Clayton Radke Awarded Ruben Medal

August 30, 2019

Clayton Radke

Clayton Radke in the center with members of his lab.

Clayton Radke, Professor of Chemical and Biomolecular Engineering at UC Berkeley, has been awarded the Ruben Medal by the International Society for Contact Lens Research. The medal is awarded by a vote of the previous recipients to an individual who has made outstanding contributions in the field of contact lens-related research.

The International Society for Contact Lens Research (ISCLR) is committed to international communication in the field of contact lens research and related sciences. The Ruben Medal has been awarded since 1984.

About Clayton Radke's research

Professor Radke's research focuses on combining principles of surface and colloid science towards engineering technologies where phase boundaries dictate system behavior. He employs modern spectroscopic tools along with molecular theory and simulation, and continuum transport and reaction engineering to provide quantitative description of interfacial behavior important to technology development. Specific areas of interest include: protein/polymer/surfactant adsorption from solution, two-phase enzymatic catalysis, interfacial surfactant transport, wetting and spreading, colloid stability, dynamics and stability of thin films, chromatography, multiphase and disperse phase flow in porous media, wettability of and chemical transport and reaction in porous media, electrokinetics, pore-level fluid mechanics, tear films, and contact-lens coating and physical design.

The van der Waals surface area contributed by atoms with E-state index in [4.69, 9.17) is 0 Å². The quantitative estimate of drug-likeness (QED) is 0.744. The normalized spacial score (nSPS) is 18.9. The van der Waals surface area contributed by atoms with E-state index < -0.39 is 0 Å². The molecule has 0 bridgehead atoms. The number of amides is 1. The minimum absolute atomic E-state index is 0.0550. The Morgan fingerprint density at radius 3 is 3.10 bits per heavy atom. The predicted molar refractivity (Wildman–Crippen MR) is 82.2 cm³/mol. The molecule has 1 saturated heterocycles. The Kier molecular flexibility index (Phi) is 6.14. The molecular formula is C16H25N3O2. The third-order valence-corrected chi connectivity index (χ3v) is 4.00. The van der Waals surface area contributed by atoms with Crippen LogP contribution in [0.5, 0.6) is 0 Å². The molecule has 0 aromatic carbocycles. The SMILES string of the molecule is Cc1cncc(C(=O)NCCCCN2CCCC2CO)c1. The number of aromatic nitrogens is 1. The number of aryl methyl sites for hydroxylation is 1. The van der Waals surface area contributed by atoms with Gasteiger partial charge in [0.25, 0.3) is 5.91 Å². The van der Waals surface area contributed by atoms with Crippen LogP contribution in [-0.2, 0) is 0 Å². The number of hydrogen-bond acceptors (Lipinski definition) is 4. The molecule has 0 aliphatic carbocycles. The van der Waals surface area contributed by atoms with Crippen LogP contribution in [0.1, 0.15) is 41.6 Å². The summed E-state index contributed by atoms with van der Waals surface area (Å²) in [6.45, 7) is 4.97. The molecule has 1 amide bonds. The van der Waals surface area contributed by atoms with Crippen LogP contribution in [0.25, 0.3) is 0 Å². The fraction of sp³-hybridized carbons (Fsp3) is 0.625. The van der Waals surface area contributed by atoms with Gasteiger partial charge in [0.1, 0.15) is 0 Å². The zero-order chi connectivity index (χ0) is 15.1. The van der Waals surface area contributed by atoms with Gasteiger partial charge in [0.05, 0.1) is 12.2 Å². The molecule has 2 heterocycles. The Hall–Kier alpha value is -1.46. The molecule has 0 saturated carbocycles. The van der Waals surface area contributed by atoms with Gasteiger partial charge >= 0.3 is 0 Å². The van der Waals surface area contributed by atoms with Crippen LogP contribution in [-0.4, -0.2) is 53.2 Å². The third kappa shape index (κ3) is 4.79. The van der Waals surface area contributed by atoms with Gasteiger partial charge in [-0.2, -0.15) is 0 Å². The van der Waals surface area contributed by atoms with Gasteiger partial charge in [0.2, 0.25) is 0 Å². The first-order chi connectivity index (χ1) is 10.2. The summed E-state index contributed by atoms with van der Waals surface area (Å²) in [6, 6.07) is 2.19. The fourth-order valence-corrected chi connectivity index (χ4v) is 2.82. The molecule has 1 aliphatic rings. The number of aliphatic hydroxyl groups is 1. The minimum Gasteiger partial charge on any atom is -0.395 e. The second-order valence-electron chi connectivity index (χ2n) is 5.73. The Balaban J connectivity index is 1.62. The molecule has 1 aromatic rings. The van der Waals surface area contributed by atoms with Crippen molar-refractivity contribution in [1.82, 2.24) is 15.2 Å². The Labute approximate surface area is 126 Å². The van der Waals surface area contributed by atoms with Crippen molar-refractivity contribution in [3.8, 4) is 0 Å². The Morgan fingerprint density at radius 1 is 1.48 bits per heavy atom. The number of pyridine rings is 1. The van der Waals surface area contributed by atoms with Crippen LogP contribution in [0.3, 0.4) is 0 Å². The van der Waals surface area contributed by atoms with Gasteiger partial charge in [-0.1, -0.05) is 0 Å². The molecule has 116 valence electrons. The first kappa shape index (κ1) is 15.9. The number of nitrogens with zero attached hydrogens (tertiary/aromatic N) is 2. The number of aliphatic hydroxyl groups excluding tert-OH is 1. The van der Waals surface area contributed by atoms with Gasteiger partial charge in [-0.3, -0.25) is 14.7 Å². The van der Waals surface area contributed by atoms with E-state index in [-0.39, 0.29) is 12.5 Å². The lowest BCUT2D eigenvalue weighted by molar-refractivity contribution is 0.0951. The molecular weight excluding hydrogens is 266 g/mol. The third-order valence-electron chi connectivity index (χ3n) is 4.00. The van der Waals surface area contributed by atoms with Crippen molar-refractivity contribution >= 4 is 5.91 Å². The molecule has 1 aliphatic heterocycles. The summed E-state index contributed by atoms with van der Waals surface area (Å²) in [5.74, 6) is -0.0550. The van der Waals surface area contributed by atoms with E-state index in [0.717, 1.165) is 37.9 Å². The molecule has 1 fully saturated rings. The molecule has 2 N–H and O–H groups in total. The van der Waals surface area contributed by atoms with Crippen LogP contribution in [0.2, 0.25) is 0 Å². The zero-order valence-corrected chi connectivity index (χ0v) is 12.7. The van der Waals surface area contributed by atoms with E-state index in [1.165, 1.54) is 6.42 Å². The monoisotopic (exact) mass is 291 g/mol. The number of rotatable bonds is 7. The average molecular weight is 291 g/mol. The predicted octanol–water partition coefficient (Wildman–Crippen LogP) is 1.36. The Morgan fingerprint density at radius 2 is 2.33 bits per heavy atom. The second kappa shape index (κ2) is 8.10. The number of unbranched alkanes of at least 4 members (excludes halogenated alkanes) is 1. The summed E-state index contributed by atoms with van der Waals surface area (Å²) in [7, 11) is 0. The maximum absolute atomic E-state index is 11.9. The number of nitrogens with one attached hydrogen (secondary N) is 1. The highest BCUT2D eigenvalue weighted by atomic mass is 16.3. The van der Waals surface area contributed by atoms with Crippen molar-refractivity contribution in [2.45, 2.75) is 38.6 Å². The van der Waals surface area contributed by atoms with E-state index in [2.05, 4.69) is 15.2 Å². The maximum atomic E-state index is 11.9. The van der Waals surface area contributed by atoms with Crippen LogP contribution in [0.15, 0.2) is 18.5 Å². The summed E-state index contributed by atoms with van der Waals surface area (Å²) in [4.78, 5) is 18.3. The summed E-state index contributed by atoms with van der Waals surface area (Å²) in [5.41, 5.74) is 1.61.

About the ISCLR

The ISCLR was established in 1978 by a group of world leading researchers, including Montague Ruben from Moorfields Eye Hospital in London, who became the founding president. Through Montague Ruben’s involvement, the Czech Republic's Otto Wichterle, father of soft contact lenses, became patron of the organisation.

The ISCLR recognises that keeping in touch with the latest investigations around the world is essential to the progress of research and product development. While limits on publication of information into the public domain often prevents the communication of valuable early stage research results, the closed structure of ISCLR and it’s meeting allows researchers and members of industry to benefit from international research efforts, and maintain their links with the forefront of research knowledge.

ISCLR has become a crucial way in which researchers and industry in the field of contact lenses may be brought rapidly up-to-date with important developments and directions.